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2011

79 record(s)
 
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  • The most recent field study of the Little Swanport estuary, Tasmania carried out by Crawford et al. (2006) collected monthly samples at sites throughout the estuary between January 2004 and January 2005. Measurements included water column nutrients, chlorophyll-a, dissolved oxygen, salinity, phytoplankton, zooplankton and oyster growth. This work demonstrated that freshwater flows had a significant effect on salinity, turbidity, dissolved oxygen and nutrient levels in the estuary. However, monthly sampling didn’t provide the temporal resolution necessary to detect potential flow-on effects on the biology (e.g. phytoplankton and zooplankton dynamics, oyster growth). To gain an improved understanding of the temporal dynamics of the estuary, including the response to freshwater flow, samples were collected weekly (chlorophyll-a), fortnightly (nutrients and zooplankton) and bimonthly (oysters) between March 2006 and June 2008 at a site in the lower estuary where the majority of oysters are farmed

  • Water quality and biological data was collected from four tide-dominated river estuaries indicative of catchments with varying levels of human impacts to: 1) assess draft indicator levels for water quality, and 2) investigate biological indicators of estuarine health in NW Tasmania. The data represented by this record was collected in the Duck Bay.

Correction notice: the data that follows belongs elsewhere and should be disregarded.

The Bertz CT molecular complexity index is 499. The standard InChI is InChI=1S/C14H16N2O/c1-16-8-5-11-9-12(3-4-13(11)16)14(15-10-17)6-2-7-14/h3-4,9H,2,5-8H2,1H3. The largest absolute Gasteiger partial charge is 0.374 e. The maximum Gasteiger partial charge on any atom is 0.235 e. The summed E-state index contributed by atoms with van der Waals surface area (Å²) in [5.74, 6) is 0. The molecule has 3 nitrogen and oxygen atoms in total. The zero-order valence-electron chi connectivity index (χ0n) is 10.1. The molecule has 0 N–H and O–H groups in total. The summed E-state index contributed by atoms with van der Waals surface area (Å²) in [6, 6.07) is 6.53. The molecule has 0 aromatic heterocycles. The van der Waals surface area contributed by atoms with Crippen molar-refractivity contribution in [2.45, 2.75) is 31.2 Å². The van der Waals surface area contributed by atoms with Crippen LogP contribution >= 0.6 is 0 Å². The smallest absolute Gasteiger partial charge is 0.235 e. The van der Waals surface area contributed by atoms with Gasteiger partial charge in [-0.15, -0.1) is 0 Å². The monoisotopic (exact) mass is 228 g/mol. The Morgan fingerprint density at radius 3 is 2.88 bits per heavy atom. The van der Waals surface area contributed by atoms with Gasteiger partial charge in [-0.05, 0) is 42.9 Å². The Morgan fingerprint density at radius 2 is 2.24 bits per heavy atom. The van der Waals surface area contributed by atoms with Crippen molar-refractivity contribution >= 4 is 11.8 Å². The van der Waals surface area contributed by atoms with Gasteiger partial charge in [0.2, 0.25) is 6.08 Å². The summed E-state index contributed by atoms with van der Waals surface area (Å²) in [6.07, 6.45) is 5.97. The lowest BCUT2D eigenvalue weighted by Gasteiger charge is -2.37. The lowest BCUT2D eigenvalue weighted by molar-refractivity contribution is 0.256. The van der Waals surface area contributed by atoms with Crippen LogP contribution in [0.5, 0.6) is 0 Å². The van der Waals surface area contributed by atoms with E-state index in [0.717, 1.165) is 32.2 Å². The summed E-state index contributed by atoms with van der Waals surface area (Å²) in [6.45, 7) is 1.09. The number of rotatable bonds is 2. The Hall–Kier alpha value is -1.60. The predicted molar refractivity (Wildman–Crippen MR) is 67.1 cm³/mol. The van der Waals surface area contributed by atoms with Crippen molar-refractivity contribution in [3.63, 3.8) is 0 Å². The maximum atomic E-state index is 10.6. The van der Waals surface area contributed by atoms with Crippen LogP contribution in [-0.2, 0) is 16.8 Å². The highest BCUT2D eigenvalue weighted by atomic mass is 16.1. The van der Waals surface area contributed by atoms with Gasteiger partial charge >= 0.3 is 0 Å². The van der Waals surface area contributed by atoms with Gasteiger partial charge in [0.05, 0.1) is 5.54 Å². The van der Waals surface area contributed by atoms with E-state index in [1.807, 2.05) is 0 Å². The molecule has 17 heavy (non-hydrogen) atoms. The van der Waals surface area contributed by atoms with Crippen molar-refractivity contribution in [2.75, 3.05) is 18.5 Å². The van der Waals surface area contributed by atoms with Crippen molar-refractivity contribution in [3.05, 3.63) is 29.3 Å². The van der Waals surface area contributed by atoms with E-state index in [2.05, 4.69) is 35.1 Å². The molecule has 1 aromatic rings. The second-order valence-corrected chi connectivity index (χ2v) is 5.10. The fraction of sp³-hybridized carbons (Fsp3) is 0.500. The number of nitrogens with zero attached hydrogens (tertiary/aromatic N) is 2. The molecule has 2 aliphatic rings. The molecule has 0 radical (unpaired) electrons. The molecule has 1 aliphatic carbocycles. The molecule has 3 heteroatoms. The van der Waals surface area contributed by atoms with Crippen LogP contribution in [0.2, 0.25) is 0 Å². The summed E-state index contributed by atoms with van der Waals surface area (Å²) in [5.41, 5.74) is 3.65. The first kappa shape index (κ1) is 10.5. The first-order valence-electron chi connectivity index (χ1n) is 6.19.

• Water quality and biological data was collected from four tide-dominated river estuaries indicative of catchments with varying levels of human impacts to: 1) assess draft indicator levels for water quality, and 2) investigate biological indicators of estuarine health in NW Tasmania. The data represented by this record was collected in the Montagu River.

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    These data were collected on the RV L'Astrolabe (platform code: FHZI) from 18/02/2005 to 23/02/2005 on a trip from Hobart to Dumont D'Urville. Maximum photochemical efficiency of photosystem II (PSII), also called maximum quantum yield of PSII (Fv/Fm), has become one of the most widely utilized fluorescence parameters in phytoplankton research. It represents the potential photochemical efficiency, which is the probability that the light energy captured by the photosynthetic apparatus is being utilized as photochemistry. Fv/Fm has been shown to have an instant response to variations in physical and chemical properties and is interpreted as a diagnostic of the overall health or competence of phytoplankton. Together with the absorption cross section area of PSII and chlorophyll concentration, it can be used to measure primary production (Cheah et al. 2011, Deep Sea Research). Seawater from 3 m depth was supplied continuously from the ship’s clean seawater line. FRR fluorescence yields were measured continuously at 1 minute intervals in dark-adapted state (! 15 minutes dark-adaptation) using a flash sequence consisting of a series of 100 subsaturation flashlets (1.1 μs flash duration and 2.8 μs interflash period) and a series of 20 relaxation flashlets (1.1 μs flash duration and 51.6 μs interflash period).

  • Water quality and biological data was collected from four tide-dominated river estuaries indicative of catchments with varying levels of human impacts to: 1) assess draft indicator levels for water quality, and 2) investigate biological indicators of estuarine health in NW Tasmania. The data represented by this record was collected in the Black River.

  • Webcam established at North Bay, Tasmania, early 2010 as a deterrent for poaching translocated lobsters. Webcam is sited on the southern end of the site facing north. Pictures are taken every 15 minutes and transmitted to a server where they can be accessed remotely by users. As at Novenber 2011, pictures are still being taken and archived.